I had no doubt the Bazooka Joe shots and tutorials for making the aforementioned Skittles-infused vodka remained out there in abundance, but I was no longer being served them. The apparent success of my FYP experiment sparked a thought I hadn’t considered in the beginning: Were creators thinking about the algorithm as much as I had been, and were they trying to reach me as hard as I was searching for them?
Nico Desreumaux, who runs the industry-anecdote-sharing account @cointricktwitch, says understanding how the algorithm works is incredibly important to creators, but less so for viewers.
While he now shares stories about his bartending and barista career, Desreumaux has a background in film studies and has spent years creating content for social media platforms such as Twitch and YouTube. When Desreumaux first started using TikTok in October 2019, he studied the FYP to learn about the different hashtags creators were using and noting the style of videos that went viral.
This understanding of film composition and experience with algorithms helped him quickly take off on TikTok and grow his following to 1.4 million, Desreumaux says. One of his first posts, a video about “the dumbest thing he’d heard from a guest,” hit 250,000 views within 24 hours. When subsequent posts using a similar template received just as much interest, he realized he was on to something. “I realized that I’d hit the algorithm lottery,” he says.
Contrary to his advice, Desreumaux now worries more about the algorithm as a viewer than creator. There becomes a point where creators no longer need to “chase the algorithm,” he says, given the size of the following they’ve built up. But as a user, he’s judicious with what he likes and who he follows, because he knows the algorithm is always tracking. “If it’s just a video that’s an easy chuckle, I don’t want to see 15 more of those right afterwards,” he says.
Hannah Chamberlain, the home bartender behind @SpiritedLA, sees the algorithm as more of a friend than foe from a user perspective, but tries not to think about it as a creator.
Having posted cocktails on Instagram for a few years, she says it got to the point where the process felt like a job, and that she had to create content in the same curated style as everyone else to gain likes and followers. So Chamberlain started her TikTok as an escape — to have fun with cocktails again and share them in her own unique style.
Chamberlain doesn’t follow TikTok trends and isn’t worried about likes or views. Despite this, her account boasts more than 200,000 followers and 4.5 million likes. “I think the content really finds its audience,” she says. “I trust in the magic of the algorithm.”
The more time spent on TikTok, the more it seems that there are two types of creators: those who work on their personal “brand” and ignore the algorithm, and those who follow the trends and “chase” it, as Desreumaux puts it.
Kenny Coleman, who runs the Bourbon Pursuit podcast and its affiliated social media accounts, falls into the latter camp. When making TikTok content, he searches the app’s trending hashtags, music, and challenges, and figures out how he can tie them back to bourbon.
He lip syncs to songs and posts text-based videos with robotic narration — it’s a TikTok thing — but always relating to topics like annual bourbon releases and Pappy-mania. It appears to be a smart move for growing a following because it allows him to speak to two audiences: Those who are more interested in TikTok trends and those who care more for bourbon. “I just look at it as another creative outlet,” Coleman says.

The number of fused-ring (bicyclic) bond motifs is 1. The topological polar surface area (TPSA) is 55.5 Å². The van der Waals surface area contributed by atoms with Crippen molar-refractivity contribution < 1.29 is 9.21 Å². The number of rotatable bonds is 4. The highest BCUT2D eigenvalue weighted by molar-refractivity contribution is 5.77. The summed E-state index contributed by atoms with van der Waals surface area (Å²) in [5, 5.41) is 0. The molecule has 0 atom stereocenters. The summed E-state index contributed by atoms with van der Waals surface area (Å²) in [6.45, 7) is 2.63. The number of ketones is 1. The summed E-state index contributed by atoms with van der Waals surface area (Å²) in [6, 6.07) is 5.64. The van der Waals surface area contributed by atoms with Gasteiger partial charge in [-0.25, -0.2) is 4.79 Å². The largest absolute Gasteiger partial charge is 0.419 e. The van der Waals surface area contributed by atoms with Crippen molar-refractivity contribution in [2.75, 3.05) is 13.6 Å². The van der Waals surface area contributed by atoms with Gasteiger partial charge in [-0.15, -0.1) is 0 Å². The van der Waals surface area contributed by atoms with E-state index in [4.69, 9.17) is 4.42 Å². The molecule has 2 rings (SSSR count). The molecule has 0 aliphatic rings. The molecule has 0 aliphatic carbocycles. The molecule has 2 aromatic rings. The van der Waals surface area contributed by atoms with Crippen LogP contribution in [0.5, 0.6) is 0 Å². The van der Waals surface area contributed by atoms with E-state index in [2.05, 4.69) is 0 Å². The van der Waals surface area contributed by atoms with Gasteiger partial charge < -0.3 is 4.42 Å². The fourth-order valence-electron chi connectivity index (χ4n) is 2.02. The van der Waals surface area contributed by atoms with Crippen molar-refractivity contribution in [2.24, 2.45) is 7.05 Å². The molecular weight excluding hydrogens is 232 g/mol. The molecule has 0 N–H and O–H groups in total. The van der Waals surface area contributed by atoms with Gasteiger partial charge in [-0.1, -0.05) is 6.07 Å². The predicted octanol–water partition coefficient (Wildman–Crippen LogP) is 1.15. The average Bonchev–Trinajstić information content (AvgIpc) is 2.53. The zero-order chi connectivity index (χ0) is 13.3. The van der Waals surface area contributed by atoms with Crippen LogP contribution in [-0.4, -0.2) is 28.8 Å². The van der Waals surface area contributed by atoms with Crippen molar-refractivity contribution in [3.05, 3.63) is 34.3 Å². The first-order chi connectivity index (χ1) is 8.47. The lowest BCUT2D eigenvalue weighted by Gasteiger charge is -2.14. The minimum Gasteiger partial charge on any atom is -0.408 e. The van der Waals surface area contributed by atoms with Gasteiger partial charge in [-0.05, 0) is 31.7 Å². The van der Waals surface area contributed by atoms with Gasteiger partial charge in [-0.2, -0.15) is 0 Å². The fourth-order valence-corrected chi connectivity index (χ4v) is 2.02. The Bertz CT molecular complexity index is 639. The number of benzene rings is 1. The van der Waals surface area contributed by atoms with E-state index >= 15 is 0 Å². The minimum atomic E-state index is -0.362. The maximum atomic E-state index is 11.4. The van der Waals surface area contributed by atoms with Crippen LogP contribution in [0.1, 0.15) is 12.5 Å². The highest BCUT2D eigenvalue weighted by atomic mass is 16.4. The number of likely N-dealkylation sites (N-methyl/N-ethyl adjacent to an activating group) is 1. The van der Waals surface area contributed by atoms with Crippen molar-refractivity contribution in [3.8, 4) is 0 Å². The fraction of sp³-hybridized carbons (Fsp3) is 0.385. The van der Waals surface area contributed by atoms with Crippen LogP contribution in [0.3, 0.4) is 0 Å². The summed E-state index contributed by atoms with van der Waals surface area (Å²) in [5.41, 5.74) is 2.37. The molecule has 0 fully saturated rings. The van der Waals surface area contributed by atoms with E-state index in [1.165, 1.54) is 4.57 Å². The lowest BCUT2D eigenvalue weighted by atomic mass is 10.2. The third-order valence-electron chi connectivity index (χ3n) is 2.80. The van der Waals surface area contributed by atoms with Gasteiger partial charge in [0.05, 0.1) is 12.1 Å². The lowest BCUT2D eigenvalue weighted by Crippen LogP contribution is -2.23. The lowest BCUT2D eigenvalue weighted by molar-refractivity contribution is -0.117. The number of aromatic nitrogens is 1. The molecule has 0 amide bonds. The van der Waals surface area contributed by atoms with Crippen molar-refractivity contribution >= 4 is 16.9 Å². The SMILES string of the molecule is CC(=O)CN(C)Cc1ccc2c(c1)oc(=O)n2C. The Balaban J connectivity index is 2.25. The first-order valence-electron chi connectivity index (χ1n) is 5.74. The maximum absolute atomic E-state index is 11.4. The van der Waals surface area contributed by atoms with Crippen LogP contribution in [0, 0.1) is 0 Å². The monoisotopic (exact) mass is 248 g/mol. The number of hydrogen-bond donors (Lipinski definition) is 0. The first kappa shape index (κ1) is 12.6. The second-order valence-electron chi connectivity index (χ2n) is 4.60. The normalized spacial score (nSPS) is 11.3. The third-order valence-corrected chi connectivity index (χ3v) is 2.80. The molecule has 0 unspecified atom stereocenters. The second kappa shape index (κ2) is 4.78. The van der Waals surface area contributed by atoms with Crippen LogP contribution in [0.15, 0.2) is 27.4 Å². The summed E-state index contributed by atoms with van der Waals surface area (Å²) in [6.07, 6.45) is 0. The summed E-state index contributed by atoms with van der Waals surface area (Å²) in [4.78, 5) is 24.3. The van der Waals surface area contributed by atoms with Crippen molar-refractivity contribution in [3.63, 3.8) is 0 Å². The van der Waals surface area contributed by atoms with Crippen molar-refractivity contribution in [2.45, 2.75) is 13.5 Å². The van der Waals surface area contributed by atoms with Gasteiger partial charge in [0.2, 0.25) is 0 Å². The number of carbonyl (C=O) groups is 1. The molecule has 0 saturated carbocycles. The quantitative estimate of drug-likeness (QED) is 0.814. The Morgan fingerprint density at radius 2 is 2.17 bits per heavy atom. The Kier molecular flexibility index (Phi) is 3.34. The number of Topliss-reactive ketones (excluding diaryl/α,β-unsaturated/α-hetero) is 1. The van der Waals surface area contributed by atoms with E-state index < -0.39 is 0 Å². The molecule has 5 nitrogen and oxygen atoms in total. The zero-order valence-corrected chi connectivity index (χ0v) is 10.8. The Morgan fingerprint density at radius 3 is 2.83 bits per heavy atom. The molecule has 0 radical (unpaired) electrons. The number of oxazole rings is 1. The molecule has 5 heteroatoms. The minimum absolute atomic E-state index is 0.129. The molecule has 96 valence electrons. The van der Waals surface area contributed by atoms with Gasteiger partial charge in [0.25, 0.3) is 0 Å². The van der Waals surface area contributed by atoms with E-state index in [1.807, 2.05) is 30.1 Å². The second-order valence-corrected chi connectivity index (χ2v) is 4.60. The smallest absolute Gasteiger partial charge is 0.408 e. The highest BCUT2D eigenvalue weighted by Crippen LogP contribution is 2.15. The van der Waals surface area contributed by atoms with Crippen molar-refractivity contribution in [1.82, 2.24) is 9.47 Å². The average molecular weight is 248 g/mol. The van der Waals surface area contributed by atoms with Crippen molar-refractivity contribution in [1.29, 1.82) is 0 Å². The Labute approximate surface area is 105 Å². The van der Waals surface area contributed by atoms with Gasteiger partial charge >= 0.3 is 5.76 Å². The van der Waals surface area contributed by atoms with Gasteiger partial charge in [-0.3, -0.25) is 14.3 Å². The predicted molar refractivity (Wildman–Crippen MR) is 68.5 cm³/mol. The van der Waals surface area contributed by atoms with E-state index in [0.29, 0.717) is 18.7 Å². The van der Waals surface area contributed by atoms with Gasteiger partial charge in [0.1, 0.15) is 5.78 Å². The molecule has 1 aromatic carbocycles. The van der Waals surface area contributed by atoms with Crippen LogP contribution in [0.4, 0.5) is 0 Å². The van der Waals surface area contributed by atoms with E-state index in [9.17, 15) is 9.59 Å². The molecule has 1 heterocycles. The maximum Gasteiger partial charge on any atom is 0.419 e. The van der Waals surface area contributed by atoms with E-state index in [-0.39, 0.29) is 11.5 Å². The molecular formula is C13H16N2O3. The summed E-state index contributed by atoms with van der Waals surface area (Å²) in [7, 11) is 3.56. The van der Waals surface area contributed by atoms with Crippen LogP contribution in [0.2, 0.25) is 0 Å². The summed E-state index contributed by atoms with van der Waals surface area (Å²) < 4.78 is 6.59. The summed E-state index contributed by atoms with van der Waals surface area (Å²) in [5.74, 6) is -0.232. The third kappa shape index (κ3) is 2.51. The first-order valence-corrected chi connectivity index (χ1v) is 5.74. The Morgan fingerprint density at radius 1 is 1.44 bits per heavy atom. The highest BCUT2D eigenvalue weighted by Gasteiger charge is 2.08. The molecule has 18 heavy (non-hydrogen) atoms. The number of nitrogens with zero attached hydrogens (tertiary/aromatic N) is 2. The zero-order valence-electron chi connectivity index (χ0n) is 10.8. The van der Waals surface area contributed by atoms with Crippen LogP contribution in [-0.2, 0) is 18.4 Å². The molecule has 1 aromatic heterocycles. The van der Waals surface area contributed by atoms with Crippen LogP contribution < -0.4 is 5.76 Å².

Given his creation style, it’s somewhat ironic that @bourbonpursuit’s biggest video to date didn’t follow a TikTok trend. But it did start one.
On Oct. 21, 2020, Coleman posted a 30-second clip with the caption: “What does an $800 ice press look like?” The short video sees him transform a large cube of cloudy ice into a perfect sphere using a Meltdown copper ice press. He then places the ice in a rocks glass, tops it with a pour of Elijah Craig Barrel Proof, and raises his drink to the camera.
The video racked up 1.5 million views overnight and celebrity imitators soon emerged, including Dwayne “The Rock” Johnson and YouTube superstar Dave Dobrik. Coleman’s original now has over 10 million views and accounts for more than half of his profile’s likes.
“After it did go viral, Meltdown’s website had a literal meltdown,” Coleman says. “It couldn’t keep up with the orders.”
That a simple video on frozen water could create such waves displays the power of TikTok’s algorithm. From a marketing and sales perspective, it must have been a huge boon for Meltdown. As for the bourbon featured in the video — not so much.
So far, Elijah Craig and its parent distillery Heaven Hill are not on TikTok. Even if they were, they wouldn’t be able to use the platform for advertising purposes or to directly drive sales. The handful of spirits brands that are on TikTok, such as Pennsylvania’s Bluecoat Gin and Kentucky’s Rabbit Hole Distillery, use it exclusively to share cocktail tutorials and educational videos on the distilling process.
When I spoke with Rabbit Hole chief marketing officer Michael Motamedi about TikTok, he seemed just as fascinated with the algorithm as I was. He described the platform as a “real opportunity” for brands like Rabbit Hole, noting that it allows them to engage with consumers “in a real way.”
Motamedi shares Chamberlain’s view that quality content on TikTok will always find an audience. “If you build it, they will come,” he says, and adds that he respects that about the platform. “You see individuals that have 2 or 3 thousand followers and [yet] they have millions of views or millions of likes,” he says. “What that tells me is the algorithm is doing its job.”
For now, and hopefully for the long run, TikTok delivers on its promise of serving the right content for you. Besides its influencers and the odd $800 ice press manufacturer, the real beneficiaries of its algorithm remain its users.
In teaching viewers how to make the perfect Martini or how to not tip like a jerk — perhaps before they’ve ever set foot in a bar — TikTok is succeeding in democratizing drinks culture. As its user base grows, there will be those who join the platform not knowing they’re interested in cocktails but soon find themselves 10 videos into DrinkTok. Others, like me, who’ve questioned whether the right content is out there, should have no doubts: Powered by the might of the algorithm, it’s only a matter of time before it finds you.